Sift together flour and baking powder, set aside. Measure 1 1/2 cups heavy whipping cream, beat whipping cream until it starts to thicken (soft peaks). Using a spatula, add flour to whipped cream, mixture will be crumbly. Now using your hands, work the soft butter into the mixture until well combined, the dough will be sticky. Wrap dough in plastic wrap and refrigerate for 1-2 hours.

Preheat oven to 200 degrees C (390 degrees F)

Making sure your work surface is well floured, roll the dough out to a rectangle. Fold dough into thirds, rotate dough a quarter of turn and fold into thirds again, making a small square. Turn over dough. Repeat rolling and folding another two times. Finished rolled out dough should be 15×18 inches, trim off edges to get straight lines. Measure and cut dough into 3 inch squares. Then make small cuts in towards the middle of each square. First move each cut square onto baking sheets, then place a small teaspoonful of prune filling in the center of each square. Fold every second corner into the middle of each square, creating a star shape. Brush with egg wash making sure the center gets a good amount of egg wash to prevent the star from opening up during baking. Sprinkle with Pearl sugar (or regular caster sugar). Bake for 10 minutes or just until golden. Cool on baking sheet for 1-2 minutes before transferring stars to a cooling rack. Enjoy!

Source: The Great Scandinavian Baking Book

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Orange Cranberry Bread

Orange Cranberry Bread

I have been looking to change-up the holiday table a bit. I am big on traditions but there’s always room for minor improvements. Cranberries definitely belongs on the table, but serving cranberry sauce which no one in our household seems very fond of anyway, just doesn’t make sense.  So I was looking for an alternative when I came across this wonderful recipe. The only minor change I made was to toss the chopped cranberries in a little confectioners sugar to take away some of the bitterness of the berries. The bread turned out sweet and tart with a subtle background flavor of orange and a little crunch from the walnuts, very delicious. A nice addition to my holiday table.

Cranberry Bread (makes 1 loaf)

Ingredients:

165 gram all-purpose flour (5.8 oz)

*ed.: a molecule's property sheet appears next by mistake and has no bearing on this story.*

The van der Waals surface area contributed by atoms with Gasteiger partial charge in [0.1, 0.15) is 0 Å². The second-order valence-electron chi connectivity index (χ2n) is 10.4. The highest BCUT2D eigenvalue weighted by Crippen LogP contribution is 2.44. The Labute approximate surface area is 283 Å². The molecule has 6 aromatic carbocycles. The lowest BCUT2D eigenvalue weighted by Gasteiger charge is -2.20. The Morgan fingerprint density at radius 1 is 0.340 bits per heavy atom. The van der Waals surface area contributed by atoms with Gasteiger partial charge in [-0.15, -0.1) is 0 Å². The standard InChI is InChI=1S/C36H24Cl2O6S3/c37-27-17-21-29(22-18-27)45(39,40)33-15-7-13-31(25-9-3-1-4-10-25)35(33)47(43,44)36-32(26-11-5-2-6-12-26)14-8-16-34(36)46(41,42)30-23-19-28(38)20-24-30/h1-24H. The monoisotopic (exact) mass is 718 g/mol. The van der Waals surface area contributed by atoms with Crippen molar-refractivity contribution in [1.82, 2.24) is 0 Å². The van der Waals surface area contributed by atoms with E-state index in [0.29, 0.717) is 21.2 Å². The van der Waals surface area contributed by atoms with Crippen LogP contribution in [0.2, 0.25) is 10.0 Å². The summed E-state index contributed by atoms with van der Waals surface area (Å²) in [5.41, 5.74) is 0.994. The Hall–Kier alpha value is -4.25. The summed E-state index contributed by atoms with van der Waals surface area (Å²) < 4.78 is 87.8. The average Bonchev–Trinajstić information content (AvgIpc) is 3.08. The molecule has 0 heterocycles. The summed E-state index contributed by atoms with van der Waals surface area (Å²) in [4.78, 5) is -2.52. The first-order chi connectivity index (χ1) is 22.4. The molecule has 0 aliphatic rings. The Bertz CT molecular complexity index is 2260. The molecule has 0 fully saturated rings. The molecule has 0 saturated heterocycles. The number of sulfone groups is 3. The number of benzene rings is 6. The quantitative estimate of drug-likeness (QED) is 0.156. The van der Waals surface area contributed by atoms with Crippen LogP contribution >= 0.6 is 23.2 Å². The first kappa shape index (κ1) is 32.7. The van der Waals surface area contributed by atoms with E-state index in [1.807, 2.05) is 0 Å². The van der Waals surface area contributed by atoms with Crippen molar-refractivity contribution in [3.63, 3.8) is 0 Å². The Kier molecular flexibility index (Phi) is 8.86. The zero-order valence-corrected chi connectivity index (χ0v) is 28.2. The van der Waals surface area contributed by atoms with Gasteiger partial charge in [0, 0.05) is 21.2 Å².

135 gram whole wheat flour (4.75 oz)

200 gram sugar (7 oz)

1 small teaspoon salt

1/2 teaspoon baking soda

1 1/2 teaspoon baking powder

35 gram unsalted butter, melted (1.15 oz or 2 1/2 tablespoons)

1 egg, beaten

177 milliliter orange juice (6 oz or 3/4 cup)

1 tablespoon orange zest (zest from 1 medium orange)

50 gram walnuts, chopped (1/2 cup) – optional

160 gram fresh cranberries, roughly chopped (1 1/2 cups)

2 tablespoons confectioners sugar

Directions:

Preheat oven to 350 degrees F (176 degrees C). Grease a 9 x 5 inch loaf pan (22 x 12 cm), line bottom of pan with parchment paper and set aside.

Give cranberries a rough chop, add confectioners sugar, stir to combine and set aside.

In a medium bowl combine both types of flour, sugar, salt, baking soda and baking powder. Add melted butter, egg, orange juice and orange zest, stir until blended. Add walnuts and cranberries, stir until evenly distributed. Pour batter into loaf pan and smooth the top. Bake for 45 to 55 minutes or until a toothpick inserted into the center comes out clean. Cool in pan for 15 minutes, then remove from pan and cool completely on wire rack. Enjoy!

Source: adapted from Wild Yeast via Ocean Spray

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Norwegian Krumkager

Back in 2005, Joe and I took a week long class at John C. Campbell Folk School. We were at the school during their Scandinavian Heritage week which we figured would be the ideal time for us to be at the school. Joe took a blacksmithing class and I took Scandinavian baking which was so much fun and gave me a lot of confidence in my baking skills. Campbell Folk School is located in the southern Appalachian mountains by Brasstown, North Carolina and the campus is set in the most beautiful and serene location. The school is based on the Danish concept of Folkehøjskole which is an adult non-competitive learning experience. Campbell Folk School offer a wide variety of classes based on American traditional arts and crafts such as basketry, dance, drawing, enameling, leather, metalwork, music, photography, woodworking and so much more. I have written about my experience at Campbell Folk School before when I made Wienerbrød and making these Norwegian Krumkaker brought back wonderful memories about our experience there. I can honestly say that is was one of the most rewarding, exciting and at the same time peaceful experiences I have ever had. To get a feel for the atmosphere at the Folk School check out their blog.